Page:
In 2007, Mazda released the Mazda 3 MPS at the Geneva International Motor Show.
It went by several names – such as the Mazdaspeed 3, the Mazdaspeed Axela in Japanese markets, and Mazda 3 MPS – and marked the first hot hatch from the company since the BG Familia GT-X of the early 1990s.
MPS – short for Mazda Performance Series – was to Mazda what AMG is to Mercedes: the best version of what their cars can be.
The MPS was the first model which this division of the company released and it was a sporty, performance-focused version of the popular 5-door Mazda 3 hatchback.
The 3 range was a staple for Mazda at the time, as they had produced more than two million units of the first generation.
First announced in 2006, the Mazda 3 MPS was an attractive and sporty hot hatch which had impressive figures and stood out from the crowd in terms of looks and performance.
It took the shape of the normal hatchback range at the time, and featured three ring lights in the headlight housing, a rather large air intake grill for its dimensions, and a front lip which formed a smile of sorts as it angled toward the fog lights on either side.
The bonnet and sides had faint accent lines due to the more conservative car styling trend at the time, and the car sat flat and ready on its 19-inch, ten-spoke wheels.
At the rear there was a large exhaust tuned to resonate low frequencies, a large diffuser, and a pronounced spoiler to give it the performance look.
The first generation was pleasant to look at and pleasant to drive, based on reviews, which aided to its popularity.
Below the bonnet, an MZR 2.3-litre DISI Turbo engine was fitted which produced 184kW of power and 380Nm of torque – sent straight to the front wheels via a 6-speed manual gearbox.
The modified manual transmission was the only option available on the vehicle and was used to take advantage of the wide torque range.
It gave the MPS a 0-100km/h time of 6.1 seconds – which is still hot hatch territory 15 years later.
A specially-tuned suspension improved roll stiffness by up to 60% over the standard variant, and upgraded brakes were fitted to handle the increased power that this new type of vehicle delivered to the tar.
The MPS was therefore quite the impressive package on release, and pulled ahead of its competitors as the GTI of the time produced over 30kW less.
The interior, however, was not as comparable to the Mazdas and hot hatches of today.
Semi-bucket front seats with leather bolsters were fitted, and the doors received a fabric insert.
The vehicle’s dashboard was made of plain plastic with round and rectangular buttons placed in the centre, the pedals were constructed out of aluminum, a stainless steel scuff plate was placed inside the door opening, a leather wrapped gear shifter was added in the middle, and red detailing further outlined the car’s dynamic personality.
It wasn’t particularly good-looking, but was functional and served its purpose well.
This second-generation Mazda 3 MPS featured an updated exterior and interior compared to its older sibling, and pushed out more power from the same engine.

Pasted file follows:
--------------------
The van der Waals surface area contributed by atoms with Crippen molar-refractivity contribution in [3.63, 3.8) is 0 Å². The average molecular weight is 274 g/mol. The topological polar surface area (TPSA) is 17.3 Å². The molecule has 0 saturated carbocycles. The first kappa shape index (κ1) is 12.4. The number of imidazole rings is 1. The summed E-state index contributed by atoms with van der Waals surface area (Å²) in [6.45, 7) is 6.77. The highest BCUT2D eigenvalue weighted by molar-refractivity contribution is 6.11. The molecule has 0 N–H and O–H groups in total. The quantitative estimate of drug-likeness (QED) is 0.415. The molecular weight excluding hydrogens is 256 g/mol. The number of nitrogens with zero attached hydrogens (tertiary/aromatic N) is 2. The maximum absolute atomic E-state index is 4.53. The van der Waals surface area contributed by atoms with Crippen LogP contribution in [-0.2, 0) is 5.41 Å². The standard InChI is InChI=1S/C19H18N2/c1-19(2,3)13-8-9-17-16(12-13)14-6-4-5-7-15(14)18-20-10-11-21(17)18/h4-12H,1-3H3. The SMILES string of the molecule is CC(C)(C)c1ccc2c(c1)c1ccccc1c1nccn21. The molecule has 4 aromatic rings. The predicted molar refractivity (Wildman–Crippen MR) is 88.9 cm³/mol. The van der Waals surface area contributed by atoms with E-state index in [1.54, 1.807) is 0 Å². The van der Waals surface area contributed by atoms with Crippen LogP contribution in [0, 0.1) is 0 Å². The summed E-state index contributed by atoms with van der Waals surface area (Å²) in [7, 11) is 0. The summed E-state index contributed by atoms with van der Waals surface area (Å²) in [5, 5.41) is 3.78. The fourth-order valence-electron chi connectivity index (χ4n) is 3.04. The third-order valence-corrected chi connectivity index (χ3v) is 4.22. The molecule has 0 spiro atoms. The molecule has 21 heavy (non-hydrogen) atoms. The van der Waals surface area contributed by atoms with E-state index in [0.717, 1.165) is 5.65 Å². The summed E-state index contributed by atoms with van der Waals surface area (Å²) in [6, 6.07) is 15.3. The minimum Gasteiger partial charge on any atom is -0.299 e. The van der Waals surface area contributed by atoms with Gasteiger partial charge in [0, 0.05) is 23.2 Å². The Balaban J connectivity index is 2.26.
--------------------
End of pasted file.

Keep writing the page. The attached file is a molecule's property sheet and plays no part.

The new design had sharper lines, which gave the front end an even friendlier appearance than before.
The most noticeable upgrade was then the addition of a large scoop on the bonnet, and more accent lines which modernized the first-generation’s design and once again set it apart from its non-facelifted competitors.
As standard practice on the MPS, a dual exhaust system, more pronounced wheel arches, a wider chassis for improved stability, improved suspension for better handling performance, and special tyres for extra grip were fitted.
Performance was obtained from the same 2.3-litre turbocharged engine – but was now uprated to 191kW of power and 380Nm of torque.
This achieved the same 0-100km/h time of 6.1 seconds as before, but still put it ahead of the GTI – this time by 0.8 seconds.
Interior wise, however, the Mazda was still behind.
As with the first generation, the same principles were followed in the second as it also received the two-tone semi-bucket seats, the plastic dashboard with various dials, and MPS details such as the alloy pedals.
It was a newer look, but was far behind its competitors as they started to offer automatic transmissions, larger infotainment screens, as well as full leather interiors at this point.
What happened next
Despite its enthusiast following, and the apparent success of the first generation, the Mazda 3 MPS did not make it – and the second generation Mazda 3 MPS was the last of its kind.
The reason for Mazda stopping production was provided by a Mazda spokesperson during a question and answer session to the media – which was reported on by CNET’s automotive page Roadshow.
In short, the spokesperson alluded to the fact that Mazda was moving away from their “Zoom Zoom” days, and onto more mature audiences, and tried and true models.
This meant less racer-inspired designs, and that the brand was actively pursuing their Skyactiv technology engines in order to improve performance and efficiency across its range.
Mazda now favours the side of offering a consistent experience across the whole company line-up, rather than a punchy and unpredictable performance model of selected variants.
This does not spell the end of fast Mazda hatchbacks, though, as the new Mazda 3 in Astina trim still packs 121kW of power and 213Nm of torque in a tidy package.